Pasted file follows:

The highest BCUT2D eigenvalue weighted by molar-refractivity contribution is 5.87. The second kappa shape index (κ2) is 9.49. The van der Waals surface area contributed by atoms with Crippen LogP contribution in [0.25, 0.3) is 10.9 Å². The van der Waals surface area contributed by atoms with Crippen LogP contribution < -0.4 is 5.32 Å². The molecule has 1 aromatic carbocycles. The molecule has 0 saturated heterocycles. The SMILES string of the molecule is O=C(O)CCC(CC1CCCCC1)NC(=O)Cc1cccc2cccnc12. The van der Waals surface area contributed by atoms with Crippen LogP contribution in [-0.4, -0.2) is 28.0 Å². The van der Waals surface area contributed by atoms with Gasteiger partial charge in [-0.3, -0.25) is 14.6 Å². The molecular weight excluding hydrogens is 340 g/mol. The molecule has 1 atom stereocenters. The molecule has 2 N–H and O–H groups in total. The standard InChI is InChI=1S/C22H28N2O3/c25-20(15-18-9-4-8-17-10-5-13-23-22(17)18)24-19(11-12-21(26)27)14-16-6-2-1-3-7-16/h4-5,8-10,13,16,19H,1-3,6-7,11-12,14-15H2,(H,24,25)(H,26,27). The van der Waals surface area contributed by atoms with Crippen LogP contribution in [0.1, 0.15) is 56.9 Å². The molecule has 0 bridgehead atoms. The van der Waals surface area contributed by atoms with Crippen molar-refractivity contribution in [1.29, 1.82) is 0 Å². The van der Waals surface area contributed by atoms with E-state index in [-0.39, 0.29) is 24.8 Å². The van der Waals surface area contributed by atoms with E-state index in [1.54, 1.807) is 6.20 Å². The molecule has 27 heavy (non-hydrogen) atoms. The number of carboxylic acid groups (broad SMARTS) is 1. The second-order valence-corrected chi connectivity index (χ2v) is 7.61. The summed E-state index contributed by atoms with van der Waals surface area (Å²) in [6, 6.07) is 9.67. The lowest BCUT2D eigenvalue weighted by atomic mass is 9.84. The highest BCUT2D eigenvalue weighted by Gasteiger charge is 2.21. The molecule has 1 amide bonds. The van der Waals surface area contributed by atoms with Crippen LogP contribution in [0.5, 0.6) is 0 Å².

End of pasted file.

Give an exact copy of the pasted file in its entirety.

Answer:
The highest BCUT2D eigenvalue weighted by molar-refractivity contribution is 5.87. The second kappa shape index (κ2) is 9.49. The van der Waals surface area contributed by atoms with Crippen LogP contribution in [0.25, 0.3) is 10.9 Å². The van der Waals surface area contributed by atoms with Crippen LogP contribution < -0.4 is 5.32 Å². The molecule has 1 aromatic carbocycles. The molecule has 0 saturated heterocycles. The SMILES string of the molecule is O=C(O)CCC(CC1CCCCC1)NC(=O)Cc1cccc2cccnc12. The van der Waals surface area contributed by atoms with Crippen LogP contribution in [-0.4, -0.2) is 28.0 Å². The van der Waals surface area contributed by atoms with Gasteiger partial charge in [-0.3, -0.25) is 14.6 Å². The molecular weight excluding hydrogens is 340 g/mol. The molecule has 1 atom stereocenters. The molecule has 2 N–H and O–H groups in total. The standard InChI is InChI=1S/C22H28N2O3/c25-20(15-18-9-4-8-17-10-5-13-23-22(17)18)24-19(11-12-21(26)27)14-16-6-2-1-3-7-16/h4-5,8-10,13,16,19H,1-3,6-7,11-12,14-15H2,(H,24,25)(H,26,27). The van der Waals surface area contributed by atoms with Crippen LogP contribution in [0.1, 0.15) is 56.9 Å². The molecule has 0 bridgehead atoms. The van der Waals surface area contributed by atoms with Crippen molar-refractivity contribution in [1.29, 1.82) is 0 Å². The van der Waals surface area contributed by atoms with E-state index in [-0.39, 0.29) is 24.8 Å². The van der Waals surface area contributed by atoms with E-state index in [1.54, 1.807) is 6.20 Å². The molecule has 27 heavy (non-hydrogen) atoms. The number of carboxylic acid groups (broad SMARTS) is 1. The second-order valence-corrected chi connectivity index (χ2v) is 7.61. The summed E-state index contributed by atoms with van der Waals surface area (Å²) in [6, 6.07) is 9.67. The lowest BCUT2D eigenvalue weighted by atomic mass is 9.84. The highest BCUT2D eigenvalue weighted by Gasteiger charge is 2.21. The molecule has 1 amide bonds. The van der Waals surface area contributed by atoms with Crippen LogP contribution in [0.5, 0.6) is 0 Å².